Forgetting and Remembering the Self

Quotes from Zen master Mitsunen (Lou Nordstrom) excerpted from “Enlightenment Therapy,” by Chip Brown, The New York Times Magazine (April 26, 2009):

Illustration by Shout“The Zen experience of forgetting the self was very natural to me…I had already been engaged in forgetting and abandoning the self in my childhood, which was filled with the fear of how unreal things seemed. But that forgetting was pathological. I always had some deeper sense that I wasn’t really there, that my life and my marriages didn’t seem real. In therapy with Jeffrey [Rubin] I began to realize this feeling of invisibility wasn’t just a peculiar experience but was maybe the central theme of my life. It was connected to my having ‘ability’ as a Zen student and to my being able to have a precocious enlightenment experience. In a sense it was as if Zen chose me rather than that I chose Zen.”

“One of the most important insights I got from therapy with Jeffrey is that subconsciously I want the depth of my suffering to be witnessed by someone. I want to be seen for what a strange fellow I am. As a young guy I got off on the sense of being different. There was some arrogance and elitism in it. The positive spin of the surreal nature of my childhood was that there must have been some special destiny for me. To give up tenure, to become a monk, I embraced an aggrandized narrative. What Jeffrey has done is indicate that forgetting the self is not a constructive approach. What one needs to do from a psychoanalytic perspective is remember the self.”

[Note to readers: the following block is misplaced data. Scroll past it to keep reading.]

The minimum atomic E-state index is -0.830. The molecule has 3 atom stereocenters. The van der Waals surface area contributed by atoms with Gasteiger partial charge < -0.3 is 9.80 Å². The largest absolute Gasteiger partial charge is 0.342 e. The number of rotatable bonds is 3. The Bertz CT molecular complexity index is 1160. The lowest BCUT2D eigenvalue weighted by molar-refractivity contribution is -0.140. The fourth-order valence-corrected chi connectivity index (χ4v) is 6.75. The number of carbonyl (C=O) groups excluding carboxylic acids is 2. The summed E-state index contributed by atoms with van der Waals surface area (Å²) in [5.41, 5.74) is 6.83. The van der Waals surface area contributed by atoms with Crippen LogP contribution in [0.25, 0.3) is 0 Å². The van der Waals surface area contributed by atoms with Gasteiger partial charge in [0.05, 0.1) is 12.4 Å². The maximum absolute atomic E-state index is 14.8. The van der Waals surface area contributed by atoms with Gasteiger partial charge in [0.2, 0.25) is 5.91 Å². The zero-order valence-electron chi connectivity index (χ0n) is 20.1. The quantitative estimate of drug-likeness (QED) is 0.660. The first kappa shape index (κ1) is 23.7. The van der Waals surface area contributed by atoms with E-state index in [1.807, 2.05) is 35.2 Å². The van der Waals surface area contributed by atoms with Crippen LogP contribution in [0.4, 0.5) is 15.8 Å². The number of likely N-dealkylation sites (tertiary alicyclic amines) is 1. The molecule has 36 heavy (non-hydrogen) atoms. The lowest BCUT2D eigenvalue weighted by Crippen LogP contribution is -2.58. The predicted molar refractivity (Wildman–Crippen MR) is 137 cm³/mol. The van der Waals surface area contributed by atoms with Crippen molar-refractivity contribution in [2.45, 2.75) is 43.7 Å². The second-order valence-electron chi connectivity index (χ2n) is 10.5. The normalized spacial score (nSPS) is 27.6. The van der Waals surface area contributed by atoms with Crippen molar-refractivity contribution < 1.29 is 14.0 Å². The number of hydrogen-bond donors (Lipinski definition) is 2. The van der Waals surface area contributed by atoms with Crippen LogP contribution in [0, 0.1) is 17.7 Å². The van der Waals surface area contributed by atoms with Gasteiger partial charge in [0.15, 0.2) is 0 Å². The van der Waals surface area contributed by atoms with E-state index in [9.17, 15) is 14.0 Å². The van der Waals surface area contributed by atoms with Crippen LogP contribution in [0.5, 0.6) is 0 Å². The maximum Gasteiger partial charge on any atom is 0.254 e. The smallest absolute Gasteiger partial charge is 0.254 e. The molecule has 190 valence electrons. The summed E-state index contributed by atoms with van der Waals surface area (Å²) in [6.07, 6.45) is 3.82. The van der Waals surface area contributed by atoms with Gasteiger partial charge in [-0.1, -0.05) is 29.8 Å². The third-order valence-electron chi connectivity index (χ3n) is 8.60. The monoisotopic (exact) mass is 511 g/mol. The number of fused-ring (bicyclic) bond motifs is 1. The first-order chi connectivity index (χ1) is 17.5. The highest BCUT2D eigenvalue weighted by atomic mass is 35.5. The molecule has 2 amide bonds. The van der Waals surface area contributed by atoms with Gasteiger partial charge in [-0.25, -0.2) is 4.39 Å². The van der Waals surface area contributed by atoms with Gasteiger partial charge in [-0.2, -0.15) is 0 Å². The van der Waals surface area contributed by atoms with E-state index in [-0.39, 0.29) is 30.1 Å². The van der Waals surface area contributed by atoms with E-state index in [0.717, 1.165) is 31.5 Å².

“As a boy I consciously constructed this idea that I’m in a situation that makes no sense whatsoever. The only meaning I can glean from it is that there may be some kind of completely different life in store for me. There will be a compensation. I am owed.”

“This abandoned life of mine is like the abandoned boy, and I am the mother I never had who returns to claim that life and embrace it. It is a source of great pathos to reflect that without the therapy experience I might have died without having been reunited with my life! And in that sense, without having truly lived.”